This post about your Capital Works Fund Forecast has been provided by Michael Ferrier, Eyeon Property Inspections.
If you own a property in a Strata Scheme, one of your recurring levy payments will be made to a Capital Works Fund.
This fund is designed to cover long-term maintenance and equipment expenditure that the Owners Corporation (comprised of all owners within the Scheme) will face in the future, such as painting, lift upgrade and replacement of windows, just to name a few.
But how do you tell whether you are raising sufficient funds to pay for this work?
This is where a Capital Works Fund Forecast comes in. The Forecast is a 10-year plan of future maintenance requirements based on the expected useful life of each item. It then projects how much money the Owners Corporation needs to raise each year to comfortably meet these costs when they are due.
Although the Forecast is usually prepared for 10 years, it is a requirement to have it reviewed every 5 years. This practice helps keep it up-to-date and ensures accuracy by incorporating recent real costs into the new Forecast and reflecting the current situation in the Scheme, as things don’t always go exactly as planned. For example, painting that was originally predicted to be required in 4 years’ time may not be required for another 2 years as paint lasted much better than expected.
By having a quality Capital Works Fund Forecast in place and following its recommendations, the Owners Corporation will greatly reduce the likelihood of special levies associated with building maintenance costs. Of course, the Forecast shouldn’t be your only source of reference when setting up levies, but it is certainly a great starting point.
What makes a good Capital Works Fund Forecast?
While Owners Corporations are required to have a Capital Works Fund Forecast in place, they don’t have to follow it. As a result, some Owners Corporations commission the Forecast simply to comply with the current legislation but don’t intend to actually implement its recommendations. This usually means that levies are set lower than necessary.
This practice is unhealthy and will ultimately lead to deterioration of the building and the likelihood of large special levies for works required to bring it back to a healthy state.
If your Scheme is interested in obtaining a quality Capital Works Fund Forecast, there are a few things to look out for:
1. Are you engaging an expert?
We carry out Strata Inspections every day and sometimes we see Capital Works Fund Forecasts prepared by the Strata Committee or their Strata Manager. In most cases, this means that such Forecast has been prepared by someone without proper qualifications and experience and, therefore, it is not as high quality and accurate as it should be.
We commonly see Owners Corporations opting for the cheapest quote when speaking to potential service providers. But the best service might not be that much more expensive. Remember, this Forecast will last 5 years and the cost per lot, per year is usually very low. For example, if a good Capital Works Fund Forecast costs $1,000 and there are 10 lots in the Scheme, the annual cost per lot (over 5 years) is $20.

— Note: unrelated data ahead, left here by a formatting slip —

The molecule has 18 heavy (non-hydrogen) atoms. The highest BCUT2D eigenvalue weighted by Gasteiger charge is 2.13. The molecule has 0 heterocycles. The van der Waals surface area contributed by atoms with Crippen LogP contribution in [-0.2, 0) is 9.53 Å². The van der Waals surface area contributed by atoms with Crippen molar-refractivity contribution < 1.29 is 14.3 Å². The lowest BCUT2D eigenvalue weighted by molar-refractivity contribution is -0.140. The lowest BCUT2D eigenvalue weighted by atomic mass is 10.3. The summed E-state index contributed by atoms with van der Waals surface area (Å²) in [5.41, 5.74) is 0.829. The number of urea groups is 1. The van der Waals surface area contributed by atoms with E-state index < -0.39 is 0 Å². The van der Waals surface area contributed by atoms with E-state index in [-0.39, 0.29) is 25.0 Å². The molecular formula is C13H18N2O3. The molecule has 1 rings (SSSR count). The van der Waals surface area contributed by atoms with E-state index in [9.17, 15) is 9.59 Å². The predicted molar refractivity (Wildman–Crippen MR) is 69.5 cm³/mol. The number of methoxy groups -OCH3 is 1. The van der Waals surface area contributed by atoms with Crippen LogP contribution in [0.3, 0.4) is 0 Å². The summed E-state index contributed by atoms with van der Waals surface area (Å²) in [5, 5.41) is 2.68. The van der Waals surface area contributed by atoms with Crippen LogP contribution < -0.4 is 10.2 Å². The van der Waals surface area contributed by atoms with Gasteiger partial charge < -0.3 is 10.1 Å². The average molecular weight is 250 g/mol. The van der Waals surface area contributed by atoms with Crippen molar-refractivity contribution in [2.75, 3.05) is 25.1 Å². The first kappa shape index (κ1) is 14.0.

After all, there is a famous saying: you get what you pay for.
2. Is the Capital Works Fund Forecast tailored to your Scheme?
Maintenance requirements vary between Schemes. For example, newer buildings may require less maintenance in the next few years compared to older ones. Similarly, Schemes with facilities such as lift, pool or gym will require higher contributions compared to smaller ones without such amenities.
Therefore, it is essential that the Capital Works Fund Forecast takes into account and correctly reflects the situation in your individual Scheme. We’ve seen cases where a Capital Works Fund Forecast clearly has information copy-pasted from another building, showing assets that don’t even exist in the building and/or using incorrect useful-life estimates. In cases like this, it is impossible to rely on such Forecast when setting annual levies.
If you feel like the Forecast you have received is inadequate – don’t hesitate to raise your concerns and ask questions.
3. Are you getting a plan for Capital Works or a budget for levies?
Yes, one of the features of the Capital Works Fund Forecast is to suggest adequate levies so that the recommended work can be paid for once it’s due. However, the main purpose of the Forecast is to provide a plan for future Capital Works, based on the expected life-time of the plant and equipment. And how best to fund the required and desired capital works is always a separate decision for the Owners Corporation to make.
Questions you should be asking.
When speaking to potential service providers, there are a few questions to ask:
- What qualifications/experience do they have? They should be quantity surveyors or experienced in construction costs and forecasting.
- Do they inspect the building? If not, then they are not suitable. If they do, who does the inspection – a trained professional or an unqualified data collector?
- Do they inspect your lift and air-conditioning plant (if you have them)? This is important because these can be major future costs. Same goes for the roof.
- What is their process for estimating useful life of assets and forecasting future costs? You want to make sure that they are using current databases of construction costs.
If you have a question about your Capital Works Fund Forecast or something to add to the article, please leave a comment below.
- NSW: Where’s My Money Honey Part 2 – The Capital Works Fund
- NSW: Q&A How to augment a 10 Year Capital Works Fund Plan
This post appears in Strata News #293.
This article has been republished with permission from the author and first appeared on the Eyeon Property Inspections website.